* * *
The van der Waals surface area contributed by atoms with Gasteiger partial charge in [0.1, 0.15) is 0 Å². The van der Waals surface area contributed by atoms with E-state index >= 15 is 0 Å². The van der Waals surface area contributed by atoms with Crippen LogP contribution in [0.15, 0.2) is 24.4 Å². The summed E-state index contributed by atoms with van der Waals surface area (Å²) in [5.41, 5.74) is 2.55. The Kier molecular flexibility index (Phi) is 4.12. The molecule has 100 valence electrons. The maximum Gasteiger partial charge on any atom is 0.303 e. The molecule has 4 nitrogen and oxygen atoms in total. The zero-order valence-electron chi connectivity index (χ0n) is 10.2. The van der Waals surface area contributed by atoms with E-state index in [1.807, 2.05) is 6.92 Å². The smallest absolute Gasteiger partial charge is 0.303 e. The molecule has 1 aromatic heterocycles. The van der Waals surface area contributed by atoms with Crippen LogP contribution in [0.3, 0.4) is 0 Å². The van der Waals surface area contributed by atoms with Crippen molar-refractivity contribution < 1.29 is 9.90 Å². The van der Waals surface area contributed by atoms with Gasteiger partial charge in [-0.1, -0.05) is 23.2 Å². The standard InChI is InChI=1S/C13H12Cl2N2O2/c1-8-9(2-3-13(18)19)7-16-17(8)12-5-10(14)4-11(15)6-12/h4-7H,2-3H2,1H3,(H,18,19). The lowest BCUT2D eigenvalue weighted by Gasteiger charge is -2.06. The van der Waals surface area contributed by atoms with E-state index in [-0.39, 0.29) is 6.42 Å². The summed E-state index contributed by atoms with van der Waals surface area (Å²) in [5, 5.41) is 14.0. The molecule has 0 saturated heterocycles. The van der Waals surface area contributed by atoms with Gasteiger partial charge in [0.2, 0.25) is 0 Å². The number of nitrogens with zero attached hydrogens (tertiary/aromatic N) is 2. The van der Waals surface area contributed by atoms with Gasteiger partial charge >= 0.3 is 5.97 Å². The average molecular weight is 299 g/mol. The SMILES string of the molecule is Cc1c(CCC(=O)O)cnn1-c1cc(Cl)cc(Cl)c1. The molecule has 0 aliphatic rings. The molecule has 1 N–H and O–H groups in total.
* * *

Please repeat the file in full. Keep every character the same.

The van der Waals surface area contributed by atoms with Gasteiger partial charge in [0.1, 0.15) is 0 Å². The van der Waals surface area contributed by atoms with E-state index >= 15 is 0 Å². The van der Waals surface area contributed by atoms with Crippen LogP contribution in [0.15, 0.2) is 24.4 Å². The summed E-state index contributed by atoms with van der Waals surface area (Å²) in [5.41, 5.74) is 2.55. The Kier molecular flexibility index (Phi) is 4.12. The molecule has 100 valence electrons. The maximum Gasteiger partial charge on any atom is 0.303 e. The molecule has 4 nitrogen and oxygen atoms in total. The zero-order valence-electron chi connectivity index (χ0n) is 10.2. The van der Waals surface area contributed by atoms with E-state index in [1.807, 2.05) is 6.92 Å². The smallest absolute Gasteiger partial charge is 0.303 e. The molecule has 1 aromatic heterocycles. The van der Waals surface area contributed by atoms with Crippen LogP contribution in [0.3, 0.4) is 0 Å². The van der Waals surface area contributed by atoms with Crippen molar-refractivity contribution < 1.29 is 9.90 Å². The van der Waals surface area contributed by atoms with Gasteiger partial charge in [-0.1, -0.05) is 23.2 Å². The standard InChI is InChI=1S/C13H12Cl2N2O2/c1-8-9(2-3-13(18)19)7-16-17(8)12-5-10(14)4-11(15)6-12/h4-7H,2-3H2,1H3,(H,18,19). The lowest BCUT2D eigenvalue weighted by Gasteiger charge is -2.06. The van der Waals surface area contributed by atoms with E-state index in [-0.39, 0.29) is 6.42 Å². The summed E-state index contributed by atoms with van der Waals surface area (Å²) in [5, 5.41) is 14.0. The molecule has 0 saturated heterocycles. The van der Waals surface area contributed by atoms with Gasteiger partial charge in [0.2, 0.25) is 0 Å². The number of nitrogens with zero attached hydrogens (tertiary/aromatic N) is 2. The van der Waals surface area contributed by atoms with Gasteiger partial charge >= 0.3 is 5.97 Å². The average molecular weight is 299 g/mol. The SMILES string of the molecule is Cc1c(CCC(=O)O)cnn1-c1cc(Cl)cc(Cl)c1. The molecule has 0 aliphatic rings. The molecule has 1 N–H and O–H groups in total.